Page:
We do not question the advice given by the President to police agents to defend themselves against the aggression of the suspects they are pursuing. Paragraph 2264 of the Catechism is quite clear about the legitimacy of self-defense: “Love toward oneself remains a fundamental principle of morality. Therefore it is legitimate to insist on respect for one’s own right to life. Someone who defends his life is not guilty of murder even if he is forced to deal his aggressor a lethal blow: ‘If a man in self-defence uses more than necessary violence, it will be unlawful; whereas if he repel force with moderation, his defense will be lawful…Nor is it necessary for salvation that a man omit the act of moderate self-defence to avoid killing the other man since one is bound to take more care of one’s own life than of another’s.’ “This last qualification may justify the killing of the suspect even if the probability of his hitting back is small. What it does not justify is shooting the suspect when he is asleep or is clearly not armed and cannot fight back. I have read of enough accounts by journalists of suspected or confessed drug pushers being shot when they posed no danger to the police agents. These acts are unconscionable and should be condemned by the President and the other concerned authorities.
As regards the death penalty, the Catechism of the Catholic Church has the following relevant provision (par. 2266): “Preserving the common good of society requires rendering the aggressor unable to inflict harm. For this reason the traditional teaching of the Church has acknowledged as well-founded the right and duty of legitimate public authority to punish malefactors by means of penalties commensurate with the gravity of the crime, not excluding, in cases of extreme gravity, the death penalty. For analogous reasons those holding authority have the right to repel by armed force aggressors against the community in their charge.” It is clear from this statement that those who are in favor of reimposing the death penalty are not advocating something intrinsically evil. In cases of extreme gravity, the death penalty can be imposed. If I personally object to the reimposition of the death penalty, together with many others, it is based on my empirical observation that in countries that have the death penalty, heinous crimes have not been deterred. This is a fundamentally empirical question. If the death penalty will not prevent future heinous crimes, then it is more humane to give criminals the benefit of the doubt: that they can still repent of their evil deeds and reform their lives.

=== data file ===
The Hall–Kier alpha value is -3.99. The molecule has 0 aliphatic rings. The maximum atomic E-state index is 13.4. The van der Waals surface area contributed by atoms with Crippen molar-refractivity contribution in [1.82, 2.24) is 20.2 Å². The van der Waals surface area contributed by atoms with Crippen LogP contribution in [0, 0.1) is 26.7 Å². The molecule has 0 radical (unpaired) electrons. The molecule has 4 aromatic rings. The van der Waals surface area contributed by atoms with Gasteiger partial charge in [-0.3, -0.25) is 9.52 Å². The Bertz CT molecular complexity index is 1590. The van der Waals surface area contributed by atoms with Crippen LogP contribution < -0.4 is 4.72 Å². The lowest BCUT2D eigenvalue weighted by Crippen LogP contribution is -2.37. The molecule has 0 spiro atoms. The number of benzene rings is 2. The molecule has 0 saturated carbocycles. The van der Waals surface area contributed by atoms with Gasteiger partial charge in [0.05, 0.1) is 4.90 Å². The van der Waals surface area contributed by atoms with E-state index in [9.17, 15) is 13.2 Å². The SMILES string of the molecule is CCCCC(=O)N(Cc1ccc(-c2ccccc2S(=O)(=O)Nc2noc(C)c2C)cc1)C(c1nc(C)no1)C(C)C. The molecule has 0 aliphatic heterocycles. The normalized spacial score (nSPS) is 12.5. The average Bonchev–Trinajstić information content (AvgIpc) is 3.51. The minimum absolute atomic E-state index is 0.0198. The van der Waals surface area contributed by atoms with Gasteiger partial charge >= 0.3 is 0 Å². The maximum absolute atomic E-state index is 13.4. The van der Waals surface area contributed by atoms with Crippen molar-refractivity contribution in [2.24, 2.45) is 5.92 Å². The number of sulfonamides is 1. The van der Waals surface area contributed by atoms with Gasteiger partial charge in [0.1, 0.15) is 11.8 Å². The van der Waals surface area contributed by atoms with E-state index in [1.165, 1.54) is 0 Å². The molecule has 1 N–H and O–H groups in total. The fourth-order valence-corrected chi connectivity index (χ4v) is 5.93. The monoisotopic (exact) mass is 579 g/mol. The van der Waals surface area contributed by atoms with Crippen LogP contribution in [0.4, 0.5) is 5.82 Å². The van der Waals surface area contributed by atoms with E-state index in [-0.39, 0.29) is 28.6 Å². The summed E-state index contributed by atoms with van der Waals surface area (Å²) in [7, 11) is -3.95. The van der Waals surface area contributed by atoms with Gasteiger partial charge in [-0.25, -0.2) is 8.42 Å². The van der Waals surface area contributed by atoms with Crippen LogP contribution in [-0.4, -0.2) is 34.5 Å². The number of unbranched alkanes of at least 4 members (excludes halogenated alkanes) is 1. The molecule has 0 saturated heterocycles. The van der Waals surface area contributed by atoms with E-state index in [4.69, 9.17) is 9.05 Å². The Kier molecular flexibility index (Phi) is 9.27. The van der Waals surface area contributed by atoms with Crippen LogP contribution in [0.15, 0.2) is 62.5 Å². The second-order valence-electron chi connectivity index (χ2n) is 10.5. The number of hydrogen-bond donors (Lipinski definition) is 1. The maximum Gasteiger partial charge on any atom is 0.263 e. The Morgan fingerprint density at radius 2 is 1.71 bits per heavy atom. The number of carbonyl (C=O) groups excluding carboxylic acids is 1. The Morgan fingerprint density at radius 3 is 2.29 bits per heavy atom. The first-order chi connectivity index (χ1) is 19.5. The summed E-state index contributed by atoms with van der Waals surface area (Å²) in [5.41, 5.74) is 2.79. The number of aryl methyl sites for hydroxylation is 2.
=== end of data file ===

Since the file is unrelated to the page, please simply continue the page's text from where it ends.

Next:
As the Catechism further adds: “If bloodless means are sufficient to defend human lives against an aggressor and to protect public order and the safety of persons, public authority should limit itself to such means, because they better correspond to the concrete conditions of the common good and are more in conformity to the dignity of the human person.” This qualification should be subjected to empirical observations whose conclusions will determine whether or not one would be in favor of or against the reimposition of the death penalty. In the coming debates on the death penalty we should respect one another’s opinions on the empirical findings, even if we all agree on the doctrinal principles clearly enunciated by the Catechism of the Catholic Church. (To be continued.)